Monday, December 25, 2006

The Warren Buffett of Mutual Fund Investing?

No, I am not talking about Peter Lynch, although Mr. Lynch is arguably one of the best mutual fund managers and investors of his era. Nope, the gentleman I am referring to runs a mutual fund company that is quite simply unique amongst its peers. Consider the firm's statement of principles found on the first page of the prospectus:

1. "We will treat your if it were our own."

2. "We will remain significant investors with you..."

Sound familiar? Buffett and Munger subscribe to the same principles at Berkshire Hathaway by "eating our own cooking." Mutual funds are not exactly known for their high insider ownership, although a few diamonds in the rough can be found.

The fellow I am referring to is none other than Mason Hawkins, investment guru extraordinaire and chairman of Longleaf Partners, a value oriented mutual fund family. The word partner in the company name is richly deserved...each investor in Longleaf is viewed as a long term partner.

I must admit, I have known of Mr. Hawkins for some time now, but it was only recently that I discovered where Mr. Hawkins earned his MBA...the University of Georgia. As a current MBA candidate at UGA, I was euphoric that UGA boasts as an alumnus one of the greatest money managers of our time....who adheres to the value principles espoused by Ben Graham. Needless to say, my recent discovery sent me on a search to learn as much as I could about Mr. Hawkins and the his wonderful canvas, Longleaf.

To really appreciate Mr. Hawkin's partnership approach with his investors, all you need to do is consider how Longleaf came to be. Longleaf was basically started by Mr. Hawkins in 1987 when he introduced it to Southeastern Asset Management. Since 1975, SAM was a respected value oriented firm. Longleaf was created so Mr. Hawkins could essentially pool his money alongside his clients without creating the conflict of interest that can arise when money managers buy and sell for their own accounts. Mr. Hawkins bought all the same securities held by SAM and then put all his and his colleagues money into it. If that ain't eating your own cooking, I don't know what is. Mr. Hawkins went even further when he prohibited Southeastern's employees from investing in any of their bonuses and profits outside of about a true partnership with your clients.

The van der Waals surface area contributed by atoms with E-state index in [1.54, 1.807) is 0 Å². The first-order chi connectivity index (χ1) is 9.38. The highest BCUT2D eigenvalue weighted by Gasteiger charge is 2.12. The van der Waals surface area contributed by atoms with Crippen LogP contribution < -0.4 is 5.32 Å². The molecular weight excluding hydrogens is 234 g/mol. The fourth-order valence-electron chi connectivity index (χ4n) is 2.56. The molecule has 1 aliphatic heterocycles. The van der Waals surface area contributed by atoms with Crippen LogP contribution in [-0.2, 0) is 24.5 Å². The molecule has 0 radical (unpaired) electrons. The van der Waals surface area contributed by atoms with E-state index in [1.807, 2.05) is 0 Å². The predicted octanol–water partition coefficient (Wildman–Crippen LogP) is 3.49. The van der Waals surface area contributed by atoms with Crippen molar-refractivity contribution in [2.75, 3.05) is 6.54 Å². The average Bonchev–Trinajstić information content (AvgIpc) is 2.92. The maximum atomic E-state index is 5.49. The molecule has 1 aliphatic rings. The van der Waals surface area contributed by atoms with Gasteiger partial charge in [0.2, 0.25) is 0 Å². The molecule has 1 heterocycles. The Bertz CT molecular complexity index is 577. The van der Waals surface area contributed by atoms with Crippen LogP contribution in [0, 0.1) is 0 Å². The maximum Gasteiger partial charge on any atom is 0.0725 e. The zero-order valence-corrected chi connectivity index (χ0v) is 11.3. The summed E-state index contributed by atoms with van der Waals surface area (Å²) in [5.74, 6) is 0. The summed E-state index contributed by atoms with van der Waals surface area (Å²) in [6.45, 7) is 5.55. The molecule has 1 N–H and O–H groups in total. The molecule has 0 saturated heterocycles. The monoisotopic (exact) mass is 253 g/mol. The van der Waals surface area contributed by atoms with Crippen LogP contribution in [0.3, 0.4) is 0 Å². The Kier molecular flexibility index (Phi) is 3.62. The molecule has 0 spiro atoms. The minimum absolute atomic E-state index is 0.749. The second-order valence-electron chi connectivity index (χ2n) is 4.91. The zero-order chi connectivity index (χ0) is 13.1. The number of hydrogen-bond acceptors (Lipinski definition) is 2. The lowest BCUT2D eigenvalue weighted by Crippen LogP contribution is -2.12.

I recently uncovered a gem of a paper written a few years back about Longleaf and Mr. Hawkins that really illustrates the viewpoints of Longleaf and its founders:

When Mr. Hawkins was a high school senior, he read Graham's "The Intelligent Investor" and remarked,

"The single thing that Graham talks about that allows for success is establishing firmly what a company is worth. Only if you've done rigorous analytical work that has a high probability of being right can you control your emotions and act against the collective mind-set of the moment."

Staley Cates, a colleague at Longleaf aptly says,

"We believe risk goes down when you put your money only in the investments you understand very well."

The folks at Longleaf have been compounding money in excess of thier respective benchmarks for a long time. With a track record like that, Longleaf would have no problem attracting funds. Instead Longleaf decided to close out two of its funds several years ago and forgo all those lucrative asset management fees. When Mr. Hawkins decided to close the funds to new investors, he was doing so at peak performance and could have attracted capital at the snap of a finger. Instead, as all true intelligent investors do, he chose not to.